What is this subject about?
The BTEC National Extended Certificate and Diploma have a varied content and are aimed at providing students with the knowledge, understanding and skills relevant to careers in health care and social care. Students who wish to pursue a career in the Early Years’ sector can also study this course as the content in the unit on "Human Lifespan Development" covers development in children. Visits, case studies and input from visiting speakers form an important part of the course, giving students an opportunity to understand what is being studied in relation to real care settings. Both courses are two year courses. The BTEC National Extended Certificate is equivalent to one A Level and the National Diploma is equivalent to two A Levels.
What will I study over the two years?
In the first year of the Extended Certificate course, you study the unit ‘Human Lifespan Development’ which covers physical, intellectual, emotional and social development across the human lifespan, the factors affecting development, and the effects of aging. This unit gives you a knowledge base for working with people in every stage of their lives, from birth to old age. You will also study a unit on ‘Meeting Individual Care and Support Needs’ which develops your understanding of the provision of support for people who have particular needs. It covers anti-discriminatory practices, ethical principles, communication approaches, and how professionals work in teams.
In the second year of the Extended Certificate course you will study the modules, ‘Working in Health and Social Care’ and ‘Physiological Disorders and their care’ already described.
If you take the Diploma course, you take further units to the ones already described. You take ‘Working in Health and Social Care’ and ‘Physiological Disorders and their care’. The former involves learning about the roles and responsibilities of care organisations including those that regulate and inspect health and social care services. The latter develops an understanding of the causes, signs and symptoms, diagnosis and treatment of disorders, including care planning.
The Diploma students also study ‘Enquiries into Current Research in Health and Social Care’ where you learn about research methods. You will also study, ‘Sociological Perspectives’ where you apply Sociology to health and social care. The other module is ‘Principles of Safe Practice in Health and Social Care’ which develops your understanding about the range of safety issues when caring for people who are dependent on others for their care. The remaining module ‘Promoting Public Health’ is learning about the models of health, and understanding the ways public health is promoted.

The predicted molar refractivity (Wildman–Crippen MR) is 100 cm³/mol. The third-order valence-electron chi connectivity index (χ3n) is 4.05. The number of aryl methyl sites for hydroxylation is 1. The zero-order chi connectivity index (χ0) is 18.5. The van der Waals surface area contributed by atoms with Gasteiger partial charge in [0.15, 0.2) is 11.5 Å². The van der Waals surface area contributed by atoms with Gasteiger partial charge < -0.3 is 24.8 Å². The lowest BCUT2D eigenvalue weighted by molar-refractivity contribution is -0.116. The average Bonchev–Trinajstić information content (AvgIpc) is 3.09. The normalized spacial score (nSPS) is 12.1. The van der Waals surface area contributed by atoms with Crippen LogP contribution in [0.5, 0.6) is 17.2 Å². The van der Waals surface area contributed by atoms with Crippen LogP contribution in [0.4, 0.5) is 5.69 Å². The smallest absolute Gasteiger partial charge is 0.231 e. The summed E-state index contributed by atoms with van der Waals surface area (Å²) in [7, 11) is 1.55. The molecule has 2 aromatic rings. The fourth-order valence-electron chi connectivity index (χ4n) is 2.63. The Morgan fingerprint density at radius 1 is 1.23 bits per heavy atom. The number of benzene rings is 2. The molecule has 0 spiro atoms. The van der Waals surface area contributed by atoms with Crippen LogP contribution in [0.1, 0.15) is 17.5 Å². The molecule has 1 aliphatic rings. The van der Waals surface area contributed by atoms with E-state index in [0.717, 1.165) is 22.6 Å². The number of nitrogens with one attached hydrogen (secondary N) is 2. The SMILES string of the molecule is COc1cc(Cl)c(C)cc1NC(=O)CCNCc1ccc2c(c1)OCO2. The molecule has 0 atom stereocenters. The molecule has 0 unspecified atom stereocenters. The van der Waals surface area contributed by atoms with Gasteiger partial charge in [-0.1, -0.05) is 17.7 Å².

How are the courses assessed?
Both Diploma and Extended Certificate courses are assessed predominantly through coursework assignments. Students are guided on how to complete each assignment. The assessment format also includes externally set written tests.
What skills will I need and develop on these courses?
The skills that are of most help through the course are good organisation, the ability to work independently, and good communication skills. As the course progresses you develop and strengthen skills in working in a group, in conducting presentations, in analysis, in evaluating, and in referencing.
What can these courses lead to in terms of higher education and future careers?
Students who have studied these courses can progress to university for a wide variety of courses including Occupational Therapy, Nursing, Midwifery, Primary Teaching, Early Childhood Studies and Social Work. Other students have gone straight into employment in a variety of fields related to the course – for example, going on to work as Nursery Assistants or Care Assistants or to join the Ambulance Service.
What are the formal entry requirements for these courses?
In addition to the College’s general entry requirements you will need to have a minimum of a grade 4 in GCSE English Language. If you are looking towards Primary Teaching, Nursing or Midwifery, grade 4 in GCSE Maths and grade 4 in GCSE Science are also important.
Equally important is that you need to be interested in and committed to working with people and understanding and caring for them. A genuine interest in looking after people at critical and sometimes tricky stages of their lives is at the heart of these courses.
Subject combination advice
Subject Combination advice:
Health and Social Care is not a complete programme in itself and you will take other courses alongside it. Courses which are commonly taken alongside it and combine well in supporting it include Sociology, Psychology, Biology, Geography, History, English Language, Physical Education and BTEC Applied Science.
Is it a good idea to study Diploma or Extended Certificate in Health and Social Care alongside other BTEC courses?
Taking a programme consisting predominantly of coursework based courses is demanding in relation to the sheer volume of assignments and deadlines you would be managing, but it may be the right thing to do in particular circumstances. Including one or more A Level courses in your programme in order to develop your skills for example in essay writing, is helpful for progression to study at a higher level afterwards.